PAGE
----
Oh, those. It will for a while. Probably won’t involve me. Hell, I’m 70. We’ve been survivors for a long time, and Radio Cab is the fittest of those survivors. The whole Uber thing will probably take its toll on the industry.
Is that what you’ve seen in other cities?
I’ve heard that San Francisco Yellow or something, it’s 10 or 20 percent of their fleet just sitting there because they haven’t got enough drivers to put in them or enough business to support them.
Where Uber’s taken off is in places where the cab service was already a cesspool. It’s a corrupt, stinky business other places. And it’s not here. It really isn’t.
What if the city gave Uber all the same requirements as cabs and then lifted the restriction on the number of cabs that can operate?
You would find the downtown area completely swamped out with cars. There wouldn’t be parking for anybody else.
You’re saying the city should cap the number of taxis in order to make sure there are enough places to park?
If people were just sitting in cabs on the curb all day, wouldn’t they all be losing money?
You have to be there to find out. These guys always take path of least resistance.
What’ll happen with these rideshare companies is they’ll kind of seek their own level after a while. You know, all the drivers from cab companies, they’ll gradually switch to that, thinking “That’s a cheaper deal, I can make a few extra bucks,” that sort of thing.
You think drivers would switch to Uber to make more money?
OK, last thing: you’ve obviously got a lot of problems with Uber’s proposal, but we’re trying to get at possible solutions. What changes do you see that would make it fair for them to operate?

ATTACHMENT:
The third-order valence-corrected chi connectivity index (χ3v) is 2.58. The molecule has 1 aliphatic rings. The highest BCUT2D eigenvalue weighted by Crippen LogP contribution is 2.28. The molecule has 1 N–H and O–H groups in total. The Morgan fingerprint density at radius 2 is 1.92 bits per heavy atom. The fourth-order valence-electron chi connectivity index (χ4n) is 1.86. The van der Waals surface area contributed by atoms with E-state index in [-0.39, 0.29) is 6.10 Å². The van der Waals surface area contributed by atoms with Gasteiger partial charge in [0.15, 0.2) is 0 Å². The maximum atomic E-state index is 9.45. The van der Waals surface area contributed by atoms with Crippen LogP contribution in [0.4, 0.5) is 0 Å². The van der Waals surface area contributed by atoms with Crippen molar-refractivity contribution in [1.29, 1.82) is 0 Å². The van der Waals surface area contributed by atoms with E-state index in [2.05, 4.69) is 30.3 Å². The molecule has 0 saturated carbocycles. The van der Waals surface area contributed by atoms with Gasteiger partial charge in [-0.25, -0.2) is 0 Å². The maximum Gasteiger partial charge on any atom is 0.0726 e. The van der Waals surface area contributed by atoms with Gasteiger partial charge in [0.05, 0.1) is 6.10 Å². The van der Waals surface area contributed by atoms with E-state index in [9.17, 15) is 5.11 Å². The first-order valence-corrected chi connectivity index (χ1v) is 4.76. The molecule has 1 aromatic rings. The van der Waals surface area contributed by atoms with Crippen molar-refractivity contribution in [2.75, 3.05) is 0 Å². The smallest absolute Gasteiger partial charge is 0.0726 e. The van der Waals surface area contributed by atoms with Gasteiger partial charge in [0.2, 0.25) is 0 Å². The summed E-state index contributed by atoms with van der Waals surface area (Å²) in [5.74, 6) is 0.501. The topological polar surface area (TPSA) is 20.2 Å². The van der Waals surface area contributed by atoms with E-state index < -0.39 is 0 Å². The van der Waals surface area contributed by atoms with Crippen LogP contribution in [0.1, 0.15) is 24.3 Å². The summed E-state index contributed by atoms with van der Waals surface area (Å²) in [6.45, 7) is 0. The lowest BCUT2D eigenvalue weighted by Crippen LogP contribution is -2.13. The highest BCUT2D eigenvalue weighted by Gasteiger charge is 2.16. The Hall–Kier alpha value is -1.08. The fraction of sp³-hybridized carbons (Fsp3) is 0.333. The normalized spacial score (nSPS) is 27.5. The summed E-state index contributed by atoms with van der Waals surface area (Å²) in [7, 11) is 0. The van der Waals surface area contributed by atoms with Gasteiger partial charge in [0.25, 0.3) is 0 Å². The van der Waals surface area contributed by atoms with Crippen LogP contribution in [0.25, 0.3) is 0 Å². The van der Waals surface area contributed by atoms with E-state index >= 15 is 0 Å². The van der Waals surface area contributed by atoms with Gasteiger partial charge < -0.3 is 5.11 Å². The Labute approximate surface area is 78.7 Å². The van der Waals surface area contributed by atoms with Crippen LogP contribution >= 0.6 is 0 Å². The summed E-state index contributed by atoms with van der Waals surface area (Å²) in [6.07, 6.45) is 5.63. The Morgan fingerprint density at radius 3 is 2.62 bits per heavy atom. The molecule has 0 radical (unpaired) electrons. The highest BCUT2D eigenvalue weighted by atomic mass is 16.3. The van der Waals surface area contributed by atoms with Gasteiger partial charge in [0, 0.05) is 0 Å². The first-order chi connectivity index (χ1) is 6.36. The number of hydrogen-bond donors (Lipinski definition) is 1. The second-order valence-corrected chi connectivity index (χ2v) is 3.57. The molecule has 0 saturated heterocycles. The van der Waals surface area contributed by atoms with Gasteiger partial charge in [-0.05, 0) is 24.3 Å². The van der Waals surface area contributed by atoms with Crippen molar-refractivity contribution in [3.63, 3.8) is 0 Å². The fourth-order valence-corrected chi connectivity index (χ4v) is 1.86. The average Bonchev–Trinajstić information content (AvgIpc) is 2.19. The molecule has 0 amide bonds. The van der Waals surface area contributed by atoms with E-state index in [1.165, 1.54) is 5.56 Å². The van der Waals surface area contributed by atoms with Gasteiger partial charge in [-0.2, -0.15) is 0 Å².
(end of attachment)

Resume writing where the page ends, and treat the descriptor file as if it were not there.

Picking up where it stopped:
Number-one thing would be to have them provide the same exact commercial insurance that I have to. They won’t do it, because it’s expensive. Or conversely, they could require you as a driver to access the commercial type of insurance that we have.
If you have a vehicle for hire business, you cannot put that vehicle for hire in service until you have a vehicle for hire permit, and on average it takes us about three months. You wouldn’t believe all the fees and hoops I have to jump through to just put a vehicle in service. And to totally ignore it on the other side just drives me crazy.
Have you read their contract? There’s 31 pages of “We ain’t responsible for nothing. And anything that happens is between you and the person that’s driving the car. Which we’ve selected for you.” They’re hiring somebody without even so much as shaking hands with the guy, right? The concept is a little bit off. They’ll tell you they do background checks, but there’s background checks and then there’s background checks.
What’s the difference?
I don’t know. It’s not a level playing field, the whole thing. But I tell you what. Give me the same regulations to follow as them, which is basically none, I’ll out-Uber them. I’ll give you a better program than they’ve got.
Qs & As edited for brevity and clarity. Since Uber’s unsuccessful effort last year to legalize its upmarket Uber Black service in Portland, we’re not aware of any formal effort to change Portland’s laws to allow either Uber Black or the more popular peer-to-peer service UberX to operate legally. But we assume it’s just a matter of time until the next such proposal.
Michael Andersen was news editor of BikePortland.org from 2013 to 2016 and still pops up occasionally.